Ink, an Ohioan with a mild
adopted drawl, thinks 20th Cen-
tury Americans can take a les-
son from the values of the old
West which rodeo keeps alive in
"THINGS ARE done today a
lot like they were done 50 years
ago," he said, speaking of stock
raising in Oklahoma. "A guy
will break his leg and the next
day six guys will be out taking
his place, doing his work for
"We've lost that in this day
and age. In business deals in
New York or Los Angeles, if you
have to slit somebody's throat,
you slit his throat."
In the early part of this cen-
tury, Buffalo Bill's Wild West
real live Indian. Indian wrestl-
Show featured Bill wrestling
(and, of course, subduing) a
The German composer Carl
Philipp Emanuel Bach (1714-
1788) is known for his Prussian
and Wurtembergian Sonatas,
The first ruler to consolidate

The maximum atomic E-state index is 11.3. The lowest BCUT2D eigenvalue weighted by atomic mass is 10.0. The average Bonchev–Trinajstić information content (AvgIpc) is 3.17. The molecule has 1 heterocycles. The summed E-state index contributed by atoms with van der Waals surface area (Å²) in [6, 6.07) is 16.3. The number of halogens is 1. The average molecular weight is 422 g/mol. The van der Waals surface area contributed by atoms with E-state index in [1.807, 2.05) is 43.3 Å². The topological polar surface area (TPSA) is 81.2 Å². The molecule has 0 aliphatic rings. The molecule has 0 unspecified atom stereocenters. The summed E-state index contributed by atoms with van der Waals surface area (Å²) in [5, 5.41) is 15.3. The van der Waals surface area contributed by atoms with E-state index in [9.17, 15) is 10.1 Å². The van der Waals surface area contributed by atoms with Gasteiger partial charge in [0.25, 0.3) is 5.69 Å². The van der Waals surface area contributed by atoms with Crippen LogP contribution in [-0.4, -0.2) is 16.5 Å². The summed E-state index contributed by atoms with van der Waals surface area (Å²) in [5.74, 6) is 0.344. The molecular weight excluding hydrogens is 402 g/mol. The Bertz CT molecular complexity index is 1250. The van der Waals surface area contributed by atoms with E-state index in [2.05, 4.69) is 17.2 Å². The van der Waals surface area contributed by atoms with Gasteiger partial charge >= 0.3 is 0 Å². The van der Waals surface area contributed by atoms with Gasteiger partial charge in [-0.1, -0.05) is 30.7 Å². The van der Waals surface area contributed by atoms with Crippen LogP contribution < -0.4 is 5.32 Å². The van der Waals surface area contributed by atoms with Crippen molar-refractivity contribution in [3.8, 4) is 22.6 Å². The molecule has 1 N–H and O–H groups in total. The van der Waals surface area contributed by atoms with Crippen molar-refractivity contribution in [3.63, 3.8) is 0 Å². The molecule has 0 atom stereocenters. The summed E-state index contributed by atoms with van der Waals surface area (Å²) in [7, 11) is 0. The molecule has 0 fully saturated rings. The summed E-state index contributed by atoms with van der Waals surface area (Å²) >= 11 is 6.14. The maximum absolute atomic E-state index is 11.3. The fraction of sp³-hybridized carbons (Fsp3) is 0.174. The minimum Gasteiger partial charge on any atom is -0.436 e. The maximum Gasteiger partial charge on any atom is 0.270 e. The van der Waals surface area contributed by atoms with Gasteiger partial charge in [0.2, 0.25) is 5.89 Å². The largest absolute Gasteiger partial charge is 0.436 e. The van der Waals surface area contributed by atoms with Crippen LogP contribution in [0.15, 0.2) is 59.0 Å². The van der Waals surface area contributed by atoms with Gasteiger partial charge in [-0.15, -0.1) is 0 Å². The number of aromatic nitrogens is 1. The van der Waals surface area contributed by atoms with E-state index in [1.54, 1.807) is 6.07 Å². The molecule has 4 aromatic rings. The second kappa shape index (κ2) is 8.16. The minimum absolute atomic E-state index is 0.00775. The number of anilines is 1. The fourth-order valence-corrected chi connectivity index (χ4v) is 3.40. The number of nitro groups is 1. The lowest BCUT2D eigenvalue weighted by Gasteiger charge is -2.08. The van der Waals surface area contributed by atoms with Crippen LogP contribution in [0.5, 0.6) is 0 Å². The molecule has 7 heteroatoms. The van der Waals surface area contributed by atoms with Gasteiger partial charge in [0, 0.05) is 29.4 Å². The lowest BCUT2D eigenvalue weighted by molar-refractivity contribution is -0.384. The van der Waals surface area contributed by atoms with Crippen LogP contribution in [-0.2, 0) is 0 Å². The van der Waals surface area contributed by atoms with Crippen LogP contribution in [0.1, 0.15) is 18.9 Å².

Slav tribes was Rurik, leader of
the Russ, who established him-
self at Novgorod A.D. 862.
The African country of
Uganda achiever independence
at midnight, Oct. 9, 1962, end-
ing 68 years of British rule.
Jack McKeon, former man-
ager of the Kansas City Royals,
will manage Richmond, Va., in
the International League this
Jet engines depend on parts
made of titanium, a light,
strong, heat-resistant metal.
ing has fallen somewhat out of
style, but the idea behind it-
the unabashedly proud notion
that "we won the West"-is still
at the root of modern rodeo.
"YOU WON'T see any of the
riders on welfare," said Ink.
"They got where they are strict-
ly on their own." And, he re-
called, at rodeos in the East
kids who had never seen horses
before show up to idolize the
The kids at Saline were no
different; many of them were
Western fans, weaned on tough
heroes and untamed frontiers.
"I like Clint Eastwood," said
The Saline Rodeo gave its
customers what they came for
-a little Old West, show busi-
ness style. And as the families
pulled out of the lot in their
station wagons, the PA even
gave them "Happy Trails."
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Salvador Dali, Alexander Calder Joan Miro
Georges Rouault Victor Vasarely and others.
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* 310 MAYNARD